Williams cut his own salary by 25 percent, raised his batting average by 62 points and closed out a brilliant career by hitting a home run in his final at bat.

Don’t be afraid to make mistakes.  Mickey Mantle, the great New York Yankee outfielder, once said:  “During my 18 years I came to bat almost 10,000 times.  I struck out about 1,700 times and walked maybe 1,900 times.  You figure a ball player will average about 500 at bats a season.  That means I played the equivalent of seven years without ever hitting the ball.”

Since Mantle is regarded as one of the greatest hitters of all time, his statistics provide some perspective about the failures and mistakes that life hands us from time to time.

Don’t be too quick to offer unsolicited advice.  Sometimes it’s better to wait for people to ask for help or to be judicious in doling out wisdom.

One afternoon when American League baseball umpire Bill Guthrie was working behind the plate, the catcher of the visiting team repeatedly protested his calls.  Guthrie endured this for three innings.  But in the fourth inning when the catcher started to complain again, Guthrie stopped him.

“Son,” he said gently, “you’ve been a big help to me calling balls and strikes, and I appreciate it.  But I think I’ve got the hang of it now.  So I’m going to ask you to go to the clubhouse and show them how to take a shower.”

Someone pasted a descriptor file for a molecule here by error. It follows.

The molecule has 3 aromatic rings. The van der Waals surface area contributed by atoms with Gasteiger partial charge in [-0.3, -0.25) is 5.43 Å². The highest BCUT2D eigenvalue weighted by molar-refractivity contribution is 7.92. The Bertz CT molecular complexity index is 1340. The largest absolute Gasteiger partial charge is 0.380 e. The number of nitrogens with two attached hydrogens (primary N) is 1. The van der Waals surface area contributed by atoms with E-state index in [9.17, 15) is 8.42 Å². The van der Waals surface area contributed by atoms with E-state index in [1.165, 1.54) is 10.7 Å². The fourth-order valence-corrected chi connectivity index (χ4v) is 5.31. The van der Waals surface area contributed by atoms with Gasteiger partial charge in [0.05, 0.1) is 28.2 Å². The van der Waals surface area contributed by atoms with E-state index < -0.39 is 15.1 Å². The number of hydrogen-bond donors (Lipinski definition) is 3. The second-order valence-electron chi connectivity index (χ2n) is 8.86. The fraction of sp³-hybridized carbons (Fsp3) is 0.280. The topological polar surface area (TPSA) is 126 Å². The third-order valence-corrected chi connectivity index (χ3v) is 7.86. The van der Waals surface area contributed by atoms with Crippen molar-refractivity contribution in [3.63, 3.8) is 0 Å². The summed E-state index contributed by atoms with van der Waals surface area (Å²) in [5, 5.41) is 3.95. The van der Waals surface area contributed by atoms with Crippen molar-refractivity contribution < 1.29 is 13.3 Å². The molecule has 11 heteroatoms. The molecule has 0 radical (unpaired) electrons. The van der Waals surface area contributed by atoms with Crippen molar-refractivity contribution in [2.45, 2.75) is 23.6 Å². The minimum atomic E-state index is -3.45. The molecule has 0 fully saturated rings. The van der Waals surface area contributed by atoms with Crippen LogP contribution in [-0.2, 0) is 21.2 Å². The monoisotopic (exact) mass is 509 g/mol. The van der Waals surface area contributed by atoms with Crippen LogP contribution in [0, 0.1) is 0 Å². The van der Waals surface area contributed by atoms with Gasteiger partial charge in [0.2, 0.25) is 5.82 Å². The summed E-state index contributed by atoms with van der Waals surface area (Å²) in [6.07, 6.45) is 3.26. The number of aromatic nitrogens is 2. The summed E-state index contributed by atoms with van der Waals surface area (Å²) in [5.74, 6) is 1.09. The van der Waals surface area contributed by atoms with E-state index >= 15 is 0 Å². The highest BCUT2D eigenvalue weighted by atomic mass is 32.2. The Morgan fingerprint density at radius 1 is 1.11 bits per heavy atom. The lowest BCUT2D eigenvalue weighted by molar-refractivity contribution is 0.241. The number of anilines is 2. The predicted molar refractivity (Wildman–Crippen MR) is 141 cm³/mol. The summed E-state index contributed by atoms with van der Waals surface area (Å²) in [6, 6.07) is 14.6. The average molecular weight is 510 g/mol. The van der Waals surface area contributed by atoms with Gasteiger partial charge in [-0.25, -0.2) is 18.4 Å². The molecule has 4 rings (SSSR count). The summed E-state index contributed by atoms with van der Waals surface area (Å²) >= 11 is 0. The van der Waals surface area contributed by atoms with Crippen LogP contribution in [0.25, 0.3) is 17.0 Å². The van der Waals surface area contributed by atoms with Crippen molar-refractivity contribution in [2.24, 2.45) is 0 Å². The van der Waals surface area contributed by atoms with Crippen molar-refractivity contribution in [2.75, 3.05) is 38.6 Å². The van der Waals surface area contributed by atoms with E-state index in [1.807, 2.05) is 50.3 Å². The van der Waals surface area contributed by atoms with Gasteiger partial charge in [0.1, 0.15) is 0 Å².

Always remain optimistic.  Not long ago I stopped by a local playground to watch a Little League baseball game.  I asked one of the youngsters what the score was.

“We’re behind 16 to nothing,” he answered.

“I must say, you don’t seem discouraged,” I said.  “Why is that?”

“Discouraged?” said the boy, “why should we be discouraged?   We haven’t even been up to bat yet.”


Mackay’s Moral:  If you want to swing for the fences, you have to learn the rules of the game.

A sense of humor is no joke

There is an Apache legend that the creator gave human beings the ability to talk and to run, and to look at things.  But in addition, the legend says he was not satisfied until he also gave them the ability to laugh.  After giving humans the ability to laugh, the creator said, “Now you are fit to live.”

A good sense of humor helps to overlook the unbecoming, understand the unconventional, tolerate the unpleasant, overcome the unexpected and outlast the unbearable.

“A sense of humor is the one thing no one will admit not having,” said none other than Mark Twain.

Life is too short to be serious all the time.  How dull our existence would be without the potential to see the lighter side of situations.  And how hopeless, too!  Humor often represents hope, that the worst is behind us and better things are coming.

happy corporate2

True, not all things are funny.  Knowing how and when to apply a filter is critical.  And it’s usually better when the joke is on you, so your obvious amusement signals permission to see the humor in a situation.

“If I were given the opportunity to present a gift to the next generation, it would be the ability for each individual to learn to laugh at himself,” said Charles Schulz, creator of the long-running “Peanuts” comic strip.